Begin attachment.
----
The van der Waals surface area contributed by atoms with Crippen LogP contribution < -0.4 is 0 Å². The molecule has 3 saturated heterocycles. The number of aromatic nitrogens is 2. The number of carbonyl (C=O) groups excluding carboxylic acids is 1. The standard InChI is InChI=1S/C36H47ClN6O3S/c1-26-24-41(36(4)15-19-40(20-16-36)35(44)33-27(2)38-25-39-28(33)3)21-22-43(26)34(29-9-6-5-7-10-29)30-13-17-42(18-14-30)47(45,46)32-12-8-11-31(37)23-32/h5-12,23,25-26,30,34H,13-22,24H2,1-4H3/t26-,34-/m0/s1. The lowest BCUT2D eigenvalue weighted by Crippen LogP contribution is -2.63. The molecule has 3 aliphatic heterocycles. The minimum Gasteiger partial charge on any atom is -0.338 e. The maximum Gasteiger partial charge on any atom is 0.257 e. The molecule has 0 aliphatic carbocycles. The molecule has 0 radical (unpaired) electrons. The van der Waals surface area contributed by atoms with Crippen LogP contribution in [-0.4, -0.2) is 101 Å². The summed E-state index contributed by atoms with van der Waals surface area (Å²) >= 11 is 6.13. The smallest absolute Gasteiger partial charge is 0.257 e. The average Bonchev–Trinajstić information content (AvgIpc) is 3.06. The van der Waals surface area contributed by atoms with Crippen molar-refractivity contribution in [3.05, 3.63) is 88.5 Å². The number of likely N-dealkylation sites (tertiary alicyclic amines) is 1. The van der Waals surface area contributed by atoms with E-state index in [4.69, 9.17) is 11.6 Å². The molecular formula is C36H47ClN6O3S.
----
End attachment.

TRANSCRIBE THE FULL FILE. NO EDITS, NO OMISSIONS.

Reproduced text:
The van der Waals surface area contributed by atoms with Crippen LogP contribution < -0.4 is 0 Å². The molecule has 3 saturated heterocycles. The number of aromatic nitrogens is 2. The number of carbonyl (C=O) groups excluding carboxylic acids is 1. The standard InChI is InChI=1S/C36H47ClN6O3S/c1-26-24-41(36(4)15-19-40(20-16-36)35(44)33-27(2)38-25-39-28(33)3)21-22-43(26)34(29-9-6-5-7-10-29)30-13-17-42(18-14-30)47(45,46)32-12-8-11-31(37)23-32/h5-12,23,25-26,30,34H,13-22,24H2,1-4H3/t26-,34-/m0/s1. The lowest BCUT2D eigenvalue weighted by Crippen LogP contribution is -2.63. The molecule has 3 aliphatic heterocycles. The minimum Gasteiger partial charge on any atom is -0.338 e. The maximum Gasteiger partial charge on any atom is 0.257 e. The molecule has 0 aliphatic carbocycles. The molecule has 0 radical (unpaired) electrons. The van der Waals surface area contributed by atoms with Crippen LogP contribution in [-0.4, -0.2) is 101 Å². The summed E-state index contributed by atoms with van der Waals surface area (Å²) >= 11 is 6.13. The smallest absolute Gasteiger partial charge is 0.257 e. The average Bonchev–Trinajstić information content (AvgIpc) is 3.06. The van der Waals surface area contributed by atoms with Crippen molar-refractivity contribution in [3.05, 3.63) is 88.5 Å². The number of likely N-dealkylation sites (tertiary alicyclic amines) is 1. The van der Waals surface area contributed by atoms with E-state index in [4.69, 9.17) is 11.6 Å². The molecular formula is C36H47ClN6O3S.